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Mortgages in Forbearance Drop to Lowest Level Since Start of Pandemic

forbearance mortgage plans ending

About 1.4 million U.S. homeowners with mortgages remain in Covid-19-related forbearance plans this week, the lowest since the beginning of the pandemic, Black Knight said in a report on Friday.

That’s a drop of 177,000 loans from the prior week as more borrowers reached the end of the time they're allowed to pause mortgage payments through the relief program created by Congress last year to prevent foreclosures during the pandemic. Measured as a share of all mortgages, 2.6% of home loans are in forbearance, compared with about 7% a year ago, Black Knight said.

“We’ve been waiting for a sizable drop in the number of active forbearance plans, given the large number of plans both marked for either review (for extension/removal) or final expiration in September, and now we’re seeing the first real signs of that,” Black Knight said in a statement accompanying the report.

Measured by the type of mortgage, 1.4% of loans backed by Fannie Mae and Freddie Mac remain in forbearance, the Black Knight report said.

About 4.3% of Ginnie Mae loans, which include mortgages backed by the Federal Housing Administration and the Veterans Administration, are in forbearance, and 3.6% of home loans held by banks or contained in private securities are in forbearance.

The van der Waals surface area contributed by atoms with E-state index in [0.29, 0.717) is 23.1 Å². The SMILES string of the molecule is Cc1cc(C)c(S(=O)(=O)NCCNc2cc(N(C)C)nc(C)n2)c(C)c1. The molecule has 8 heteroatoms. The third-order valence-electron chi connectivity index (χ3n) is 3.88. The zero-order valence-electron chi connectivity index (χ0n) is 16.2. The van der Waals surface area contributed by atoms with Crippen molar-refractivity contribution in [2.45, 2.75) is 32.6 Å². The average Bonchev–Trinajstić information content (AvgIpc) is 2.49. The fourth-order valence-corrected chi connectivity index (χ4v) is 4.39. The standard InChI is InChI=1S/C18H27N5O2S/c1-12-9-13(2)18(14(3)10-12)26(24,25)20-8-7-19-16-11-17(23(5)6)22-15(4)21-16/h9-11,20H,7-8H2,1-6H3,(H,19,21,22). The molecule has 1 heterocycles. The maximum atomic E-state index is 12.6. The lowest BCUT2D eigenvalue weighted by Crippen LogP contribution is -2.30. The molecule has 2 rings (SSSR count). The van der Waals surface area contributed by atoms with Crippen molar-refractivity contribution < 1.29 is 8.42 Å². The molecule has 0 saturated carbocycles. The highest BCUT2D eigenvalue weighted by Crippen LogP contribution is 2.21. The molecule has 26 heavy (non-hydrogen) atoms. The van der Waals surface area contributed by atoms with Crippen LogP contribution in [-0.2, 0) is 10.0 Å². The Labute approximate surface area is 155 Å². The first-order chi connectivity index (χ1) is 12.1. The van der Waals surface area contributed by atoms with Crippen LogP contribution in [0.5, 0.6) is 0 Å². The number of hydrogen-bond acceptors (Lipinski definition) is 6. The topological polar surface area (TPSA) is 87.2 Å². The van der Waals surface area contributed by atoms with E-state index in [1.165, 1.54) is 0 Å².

"Additional exits are likely in coming weeks as well as servicers continue to work through the large volumes of expirations," Black Knight said.

About 420,000 plans are scheduled to be reviewed for extension or removal by the end of the month, setting the stage for "significant declines" by early November, Black Knight said.

The CARES Act passed by Congress in May 2020 gave homeowners with a government-backed loan the right to up to 12 months of forbearance. In February, the Biden administration provided up to six additional months for some borrowers who entered forbearance on or before June 30.

The Covid-19 forbearance program prevented a repeat of the foreclosure crisis seen more than a decade ago when more than 10 million families lost their homes after a financial meltdown triggered by risky investment practices by the nation's largest banks.

About The Author:

Kathleen Howley has more than 20 years of experience reporting on the housing and mortgage markets for Bloomberg, Forbes and HousingWire. She earned the Gerald Loeb Award for Distinguished Business and Financial Journalism in 2008 for coverage of the financial crisis, plus awards from the New York Press Club and National Association of Real Estate Editors. She holds a degree in journalism from the University of Massachusetts, Amherst.

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